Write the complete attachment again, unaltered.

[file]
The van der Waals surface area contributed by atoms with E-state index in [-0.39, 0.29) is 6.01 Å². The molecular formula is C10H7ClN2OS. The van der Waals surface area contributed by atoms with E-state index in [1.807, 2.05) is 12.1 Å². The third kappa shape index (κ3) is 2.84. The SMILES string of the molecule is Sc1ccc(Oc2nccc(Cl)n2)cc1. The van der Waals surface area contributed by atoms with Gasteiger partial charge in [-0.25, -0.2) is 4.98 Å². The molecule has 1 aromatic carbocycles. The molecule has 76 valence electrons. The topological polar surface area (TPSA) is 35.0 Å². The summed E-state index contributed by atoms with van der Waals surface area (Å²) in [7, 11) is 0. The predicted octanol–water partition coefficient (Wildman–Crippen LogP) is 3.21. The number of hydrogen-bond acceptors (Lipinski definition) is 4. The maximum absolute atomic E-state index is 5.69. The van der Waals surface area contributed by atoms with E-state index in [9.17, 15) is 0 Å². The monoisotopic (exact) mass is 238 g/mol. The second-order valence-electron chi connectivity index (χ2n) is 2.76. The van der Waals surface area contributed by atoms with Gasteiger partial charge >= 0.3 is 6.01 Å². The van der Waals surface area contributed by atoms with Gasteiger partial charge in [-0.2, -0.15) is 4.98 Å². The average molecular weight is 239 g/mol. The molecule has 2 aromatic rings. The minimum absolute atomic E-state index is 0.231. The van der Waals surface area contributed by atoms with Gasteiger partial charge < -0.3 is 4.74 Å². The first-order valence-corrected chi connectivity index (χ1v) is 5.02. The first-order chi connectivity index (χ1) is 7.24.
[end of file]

The van der Waals surface area contributed by atoms with E-state index in [-0.39, 0.29) is 6.01 Å². The molecular formula is C10H7ClN2OS. The van der Waals surface area contributed by atoms with E-state index in [1.807, 2.05) is 12.1 Å². The third kappa shape index (κ3) is 2.84. The SMILES string of the molecule is Sc1ccc(Oc2nccc(Cl)n2)cc1. The van der Waals surface area contributed by atoms with Gasteiger partial charge in [-0.25, -0.2) is 4.98 Å². The molecule has 1 aromatic carbocycles. The molecule has 76 valence electrons. The topological polar surface area (TPSA) is 35.0 Å². The summed E-state index contributed by atoms with van der Waals surface area (Å²) in [7, 11) is 0. The predicted octanol–water partition coefficient (Wildman–Crippen LogP) is 3.21. The number of hydrogen-bond acceptors (Lipinski definition) is 4. The maximum absolute atomic E-state index is 5.69. The van der Waals surface area contributed by atoms with E-state index in [9.17, 15) is 0 Å². The monoisotopic (exact) mass is 238 g/mol. The second-order valence-electron chi connectivity index (χ2n) is 2.76. The van der Waals surface area contributed by atoms with Gasteiger partial charge >= 0.3 is 6.01 Å². The van der Waals surface area contributed by atoms with Gasteiger partial charge in [-0.2, -0.15) is 4.98 Å². The average molecular weight is 239 g/mol. The molecule has 2 aromatic rings. The minimum absolute atomic E-state index is 0.231. The van der Waals surface area contributed by atoms with Gasteiger partial charge < -0.3 is 4.74 Å². The first-order valence-corrected chi connectivity index (χ1v) is 5.02. The first-order chi connectivity index (χ1) is 7.24.